Society for Social Work and Research

Sixteenth Annual Conference Research That Makes A Difference: Advancing Practice and Shaping Public Policy
11-15 January 2012 I Grand Hyatt Washington I Washington, DC

89P The Relationship Between School Based Health Centers and Academic Outcomes

Saturday, January 14, 2012
Independence F - I (Grand Hyatt Washington)
* noted as presenting author
Jessica S. Strolin-Goltzman, PhD, Assistant Professor, University of Vermont, New York City, NY
Amanda Sisselman, PhD, Assistant Professor, Yeshiva University, New York, NY
Charles Auerbach, PhD, Professor, Yeshiva University, New York, NY
(accepted for 2011 conference but withdrawn due to birth of child. Resubmitting for 2012.)

Background: Recently, schools of social work are partnering with public school systems and community based hospitals to implement school based health and mental health centers. School based health centers (SBHC) are designed to increase health and mental health care access for all youth regardless of age, race, income or insurance status. Approximately 30% of the enrollees use the SBHC as their medical home. However, since the implementation of the No Child Left Behind, there has been increased pressure on schools to be accountable for demonstrating the impact of SBHCs on improving the learning environment and academic outcomes. The literature suggests that both student health and the school learning environment influence academic performance. Previous research has indicated a relationship between SBHCs and improved school connection and academic indicators, however the pathway remains unclear. The purpose of this study is to test a theoretical path model using structural equation modeling. The model suggests that SBHC usage is positively associated with attachment and bonding, which in are in turn associated with attendance, commitment to educational future , GPA and grade promotion.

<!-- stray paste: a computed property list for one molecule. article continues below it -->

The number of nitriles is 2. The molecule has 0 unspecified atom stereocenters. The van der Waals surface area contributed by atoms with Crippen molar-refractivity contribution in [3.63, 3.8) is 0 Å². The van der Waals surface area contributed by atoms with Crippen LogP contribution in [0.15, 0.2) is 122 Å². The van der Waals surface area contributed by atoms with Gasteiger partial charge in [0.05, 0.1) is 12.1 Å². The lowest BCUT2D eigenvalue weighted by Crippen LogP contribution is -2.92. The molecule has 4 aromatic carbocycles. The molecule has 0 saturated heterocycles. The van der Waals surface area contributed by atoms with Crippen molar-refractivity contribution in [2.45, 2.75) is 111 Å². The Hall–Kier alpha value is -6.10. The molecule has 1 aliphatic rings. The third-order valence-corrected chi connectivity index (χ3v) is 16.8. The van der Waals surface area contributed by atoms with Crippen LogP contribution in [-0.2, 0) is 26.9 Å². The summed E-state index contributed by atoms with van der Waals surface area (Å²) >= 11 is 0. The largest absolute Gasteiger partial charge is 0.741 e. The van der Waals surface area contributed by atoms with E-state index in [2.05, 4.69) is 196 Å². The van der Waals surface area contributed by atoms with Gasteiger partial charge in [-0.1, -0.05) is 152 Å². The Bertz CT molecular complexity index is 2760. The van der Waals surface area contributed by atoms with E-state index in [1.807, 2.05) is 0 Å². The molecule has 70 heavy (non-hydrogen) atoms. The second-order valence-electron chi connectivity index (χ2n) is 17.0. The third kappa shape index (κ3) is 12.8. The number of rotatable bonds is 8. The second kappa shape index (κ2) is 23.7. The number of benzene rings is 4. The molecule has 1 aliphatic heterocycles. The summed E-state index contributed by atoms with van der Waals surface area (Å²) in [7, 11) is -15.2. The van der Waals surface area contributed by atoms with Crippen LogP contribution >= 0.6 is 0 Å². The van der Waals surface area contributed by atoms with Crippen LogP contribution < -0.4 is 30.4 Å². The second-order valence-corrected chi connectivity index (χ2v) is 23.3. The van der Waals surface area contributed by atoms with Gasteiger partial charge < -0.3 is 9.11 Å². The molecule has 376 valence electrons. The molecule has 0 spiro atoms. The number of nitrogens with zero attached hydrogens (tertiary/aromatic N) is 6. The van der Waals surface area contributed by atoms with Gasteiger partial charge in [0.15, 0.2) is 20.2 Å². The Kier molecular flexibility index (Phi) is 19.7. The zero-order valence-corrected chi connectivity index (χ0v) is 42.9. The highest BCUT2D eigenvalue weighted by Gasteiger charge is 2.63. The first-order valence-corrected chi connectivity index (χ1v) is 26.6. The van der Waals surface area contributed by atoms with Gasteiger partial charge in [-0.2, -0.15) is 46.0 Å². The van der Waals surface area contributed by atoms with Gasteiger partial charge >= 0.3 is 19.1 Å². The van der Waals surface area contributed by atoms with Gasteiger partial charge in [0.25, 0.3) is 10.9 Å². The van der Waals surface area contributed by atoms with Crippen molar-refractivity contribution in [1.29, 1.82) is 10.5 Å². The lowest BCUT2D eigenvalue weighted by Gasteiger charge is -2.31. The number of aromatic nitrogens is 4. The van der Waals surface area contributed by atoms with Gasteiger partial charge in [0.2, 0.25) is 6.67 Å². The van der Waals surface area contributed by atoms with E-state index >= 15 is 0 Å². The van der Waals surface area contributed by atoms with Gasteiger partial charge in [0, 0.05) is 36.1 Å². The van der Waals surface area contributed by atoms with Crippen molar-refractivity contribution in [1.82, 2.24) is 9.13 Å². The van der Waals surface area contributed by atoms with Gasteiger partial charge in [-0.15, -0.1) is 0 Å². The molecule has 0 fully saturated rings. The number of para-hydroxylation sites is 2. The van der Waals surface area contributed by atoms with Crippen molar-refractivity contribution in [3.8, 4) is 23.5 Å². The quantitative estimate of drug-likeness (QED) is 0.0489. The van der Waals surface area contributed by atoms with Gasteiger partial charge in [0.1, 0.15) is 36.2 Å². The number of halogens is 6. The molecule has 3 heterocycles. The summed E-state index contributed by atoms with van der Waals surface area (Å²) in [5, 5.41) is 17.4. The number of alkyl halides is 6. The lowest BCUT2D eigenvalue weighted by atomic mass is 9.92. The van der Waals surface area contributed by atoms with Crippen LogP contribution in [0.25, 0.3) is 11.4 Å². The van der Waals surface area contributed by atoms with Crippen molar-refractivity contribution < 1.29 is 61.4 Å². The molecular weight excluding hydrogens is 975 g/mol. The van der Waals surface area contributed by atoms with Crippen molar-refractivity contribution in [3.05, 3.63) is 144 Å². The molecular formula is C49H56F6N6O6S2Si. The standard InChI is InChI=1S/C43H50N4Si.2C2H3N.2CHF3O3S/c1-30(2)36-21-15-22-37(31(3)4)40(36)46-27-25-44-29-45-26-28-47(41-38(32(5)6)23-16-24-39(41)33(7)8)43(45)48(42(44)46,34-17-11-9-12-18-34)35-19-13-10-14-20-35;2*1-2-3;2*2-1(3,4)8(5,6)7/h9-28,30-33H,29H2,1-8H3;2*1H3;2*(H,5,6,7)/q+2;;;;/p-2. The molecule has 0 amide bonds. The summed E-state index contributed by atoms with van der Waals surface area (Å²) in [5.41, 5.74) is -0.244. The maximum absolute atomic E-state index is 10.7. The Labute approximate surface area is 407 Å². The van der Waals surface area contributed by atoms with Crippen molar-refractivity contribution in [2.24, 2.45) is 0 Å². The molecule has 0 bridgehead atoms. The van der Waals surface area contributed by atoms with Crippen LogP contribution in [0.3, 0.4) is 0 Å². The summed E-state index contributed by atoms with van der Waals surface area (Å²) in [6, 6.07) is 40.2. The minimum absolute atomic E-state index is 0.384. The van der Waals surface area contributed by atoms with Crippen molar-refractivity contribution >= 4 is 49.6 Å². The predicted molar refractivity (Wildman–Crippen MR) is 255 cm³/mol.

Methods: Approximately seven -hundred students from one elementary, one middle and one high school with SBHCs in the Bronx participated in a survey. The survey included questions about health status and school connectedness. The school connectedness questions had previously been used and validated. Administrative data such as school attendance, grade promotion, and GPA was collected from school databases for each student participants. Structural equation modeling was used to analyze the pathways from SBHC usage to GPA and grade promotion.

Results: Findings indicate a good model fit. The fit of the model was evaluated using the sample covariance matrix as input and a weighted least squares (WLS) solution. The model is statistically overidentified. A variety of indices of model fit were evaluated. The overall chi-square was non-significant (X2 = 5.97 (df=8); p=.65). The Root Mean Square Error of Approximation (RMSEA) was .00 with confidence interval ranging from .00 to .04. Both the Comparative Fit Index (CFI) and the Tucker-Lewis Index (TLI) were greater than or equal to 1.0. The PCLOSE was .98. The indices uniformly point toward a good model fit. According to the standardized estimates, the strongest pathways led from attachment to bonding and commitment (.62, .46).

Conclusions: The findings from this illustrate the pathway from SBHC usage to bonding and attachment. It also shows that attachment significantly affects both bonding and commitment, which are in turn related to attendance, GPA and grade promotion. Social workers are trained to engage individuals, families and communities. By providing services that help students feel more connected to school, social workers acting as community health liaisons within SBHCs may not only affect school connectedness, but also affect overall academic performance of recipients.